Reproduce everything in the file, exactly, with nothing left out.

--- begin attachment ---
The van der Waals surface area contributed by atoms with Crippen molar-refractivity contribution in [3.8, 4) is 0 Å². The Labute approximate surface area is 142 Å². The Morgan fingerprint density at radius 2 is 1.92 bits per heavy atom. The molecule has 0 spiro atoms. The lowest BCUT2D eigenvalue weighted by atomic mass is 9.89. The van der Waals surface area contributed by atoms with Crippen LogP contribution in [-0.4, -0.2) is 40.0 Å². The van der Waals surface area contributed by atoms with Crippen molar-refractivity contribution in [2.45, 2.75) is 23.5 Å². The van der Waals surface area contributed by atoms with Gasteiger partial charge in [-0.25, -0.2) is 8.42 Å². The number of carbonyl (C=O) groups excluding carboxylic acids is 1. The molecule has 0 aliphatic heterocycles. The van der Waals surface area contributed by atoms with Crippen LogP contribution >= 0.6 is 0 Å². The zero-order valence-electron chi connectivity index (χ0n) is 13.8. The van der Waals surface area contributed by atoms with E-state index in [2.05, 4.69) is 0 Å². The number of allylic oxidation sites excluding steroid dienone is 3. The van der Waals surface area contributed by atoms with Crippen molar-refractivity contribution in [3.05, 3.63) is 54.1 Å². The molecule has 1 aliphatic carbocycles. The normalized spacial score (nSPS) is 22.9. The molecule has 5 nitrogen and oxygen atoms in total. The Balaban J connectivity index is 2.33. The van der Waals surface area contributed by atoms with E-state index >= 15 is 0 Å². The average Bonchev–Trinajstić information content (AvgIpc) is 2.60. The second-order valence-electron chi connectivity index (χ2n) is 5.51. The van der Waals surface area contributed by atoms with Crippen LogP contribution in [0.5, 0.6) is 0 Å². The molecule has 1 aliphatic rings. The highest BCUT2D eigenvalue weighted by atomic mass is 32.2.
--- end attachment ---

The van der Waals surface area contributed by atoms with Crippen molar-refractivity contribution in [3.8, 4) is 0 Å². The Labute approximate surface area is 142 Å². The Morgan fingerprint density at radius 2 is 1.92 bits per heavy atom. The molecule has 0 spiro atoms. The lowest BCUT2D eigenvalue weighted by atomic mass is 9.89. The van der Waals surface area contributed by atoms with Crippen LogP contribution in [-0.4, -0.2) is 40.0 Å². The van der Waals surface area contributed by atoms with Crippen molar-refractivity contribution in [2.45, 2.75) is 23.5 Å². The van der Waals surface area contributed by atoms with Gasteiger partial charge in [-0.25, -0.2) is 8.42 Å². The number of carbonyl (C=O) groups excluding carboxylic acids is 1. The molecule has 0 aliphatic heterocycles. The van der Waals surface area contributed by atoms with Crippen LogP contribution >= 0.6 is 0 Å². The zero-order valence-electron chi connectivity index (χ0n) is 13.8. The van der Waals surface area contributed by atoms with E-state index in [2.05, 4.69) is 0 Å². The number of allylic oxidation sites excluding steroid dienone is 3. The van der Waals surface area contributed by atoms with Crippen molar-refractivity contribution in [3.05, 3.63) is 54.1 Å². The molecule has 1 aliphatic carbocycles. The normalized spacial score (nSPS) is 22.9. The molecule has 5 nitrogen and oxygen atoms in total. The Balaban J connectivity index is 2.33. The van der Waals surface area contributed by atoms with E-state index >= 15 is 0 Å². The average Bonchev–Trinajstić information content (AvgIpc) is 2.60. The second-order valence-electron chi connectivity index (χ2n) is 5.51. The van der Waals surface area contributed by atoms with Crippen LogP contribution in [0.5, 0.6) is 0 Å². The molecule has 1 aliphatic rings. The highest BCUT2D eigenvalue weighted by atomic mass is 32.2.